Companies spend millions to conduct market research, even paying their customers to take time out and complete a feedback form. If you get feedback for free – consider that as a gift from your customers, and you should value it as such. Use feedback to improve the quality of service that you deliver, and your more customers would be wowed over your service enough to loud it to their network.
Research conducted by Dr. P. Dholakia and Dr. V. Morwitz revealed that merely asking customers for feedback is enough to get them to use your service again, irrespective of whether they provided the feedback. People care when you give a crap about what they think – so give a crap! It is good for business.
Some customers may leave negative reviews on social media. That is not a bad thing. The way you handle negative feedback can persuade others to bring their business to you. For instance, I bought a watch from a young drop shipper after that stopped working after just two weeks. I tried to get the matter resolved, but their suggestions did not work out. I left negative feedback on the product page.
The vendor went out of his way to send a new product over to me, verified it was working fine before asking if I would be kind enough to update the review that I had left on his product page. What do you think I did? I left glowing feedback indicating that I was now happy with the product, which was liked more than 20 times by other members of the Facebook community.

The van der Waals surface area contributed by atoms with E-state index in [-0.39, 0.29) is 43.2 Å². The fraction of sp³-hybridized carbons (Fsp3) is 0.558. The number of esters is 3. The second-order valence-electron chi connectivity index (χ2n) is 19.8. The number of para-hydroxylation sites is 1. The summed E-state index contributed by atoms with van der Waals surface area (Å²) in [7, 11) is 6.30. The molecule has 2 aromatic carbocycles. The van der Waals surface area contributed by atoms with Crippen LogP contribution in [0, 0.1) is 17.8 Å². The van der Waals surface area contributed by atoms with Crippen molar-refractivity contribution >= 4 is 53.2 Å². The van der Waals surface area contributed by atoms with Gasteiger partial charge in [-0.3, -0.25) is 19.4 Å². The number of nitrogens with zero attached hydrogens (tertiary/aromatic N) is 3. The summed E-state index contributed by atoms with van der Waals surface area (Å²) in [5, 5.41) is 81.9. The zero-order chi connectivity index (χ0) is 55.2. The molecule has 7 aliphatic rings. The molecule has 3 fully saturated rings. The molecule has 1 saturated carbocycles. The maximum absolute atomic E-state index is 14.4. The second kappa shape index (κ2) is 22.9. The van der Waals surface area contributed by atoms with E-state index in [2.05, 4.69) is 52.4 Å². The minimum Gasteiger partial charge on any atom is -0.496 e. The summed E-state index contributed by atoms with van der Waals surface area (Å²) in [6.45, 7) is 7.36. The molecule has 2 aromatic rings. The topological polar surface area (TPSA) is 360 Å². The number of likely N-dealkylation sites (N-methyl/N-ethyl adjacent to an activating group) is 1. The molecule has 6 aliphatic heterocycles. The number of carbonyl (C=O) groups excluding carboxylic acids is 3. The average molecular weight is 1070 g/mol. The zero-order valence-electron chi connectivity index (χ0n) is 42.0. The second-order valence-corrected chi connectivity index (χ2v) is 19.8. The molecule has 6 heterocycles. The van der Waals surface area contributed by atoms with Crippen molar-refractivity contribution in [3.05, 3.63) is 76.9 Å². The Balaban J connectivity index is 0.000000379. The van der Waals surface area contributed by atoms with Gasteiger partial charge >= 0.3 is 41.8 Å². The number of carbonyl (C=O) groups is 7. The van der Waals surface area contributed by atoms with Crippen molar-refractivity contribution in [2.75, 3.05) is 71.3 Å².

A referral program gives customers added incentive to recommend service that they are already in love with.
Numerous researches have shown that the lifetime value of a referred customer is much higher than that of a customer you acquired by other means. This is because you incurred almost zero percent customer acquisition costs, and the customers are more confident to make purchases from you as you have already been vetted by their community.
When is the right time to ask?
This is dependent on the industry you operate in. For some industries, you may require establishing a long and trusting relationship with your clients. For instance, an accounting firm would not want to ask for a referral just a couple of months into a relationship with a new client. For one, their kind of work has a long time-to-value, which means it may even be 6 months to a year before a new client begins to see significant results from the relationship.
However, in an industry like website development, it is not unusual to ask for referrals within a few weeks after completion of a satisfactory project. Whatever duration works for your industry is fine. What you don’t want is asking for a referral too early, and getting a no.
Once you have buy-in from a customer, you need to equip them with the tools they need to get started. This may include product brochures, case studies and referral links. It would also include a dashboard where they can monitor their performance and see how much they have made from your program. A service like GrowSurf is a low-cost platform that you can use to launch your customer referral program.
Keep in mind that the only thing that would make your customers refer you to their friends, family or colleagues is when you provide amazing service. Forget vanity metrics – the number one thing you should measure is the wow quotient of your service.
Achieving that wow is a critical factor in turning your customers into brand assets actively spreading the word about the amazing experience they’ve had with your business. Implement these suggestions in your business, nurture those relationships, provide consistent value, and your customers would morph into a formidable army of advocates!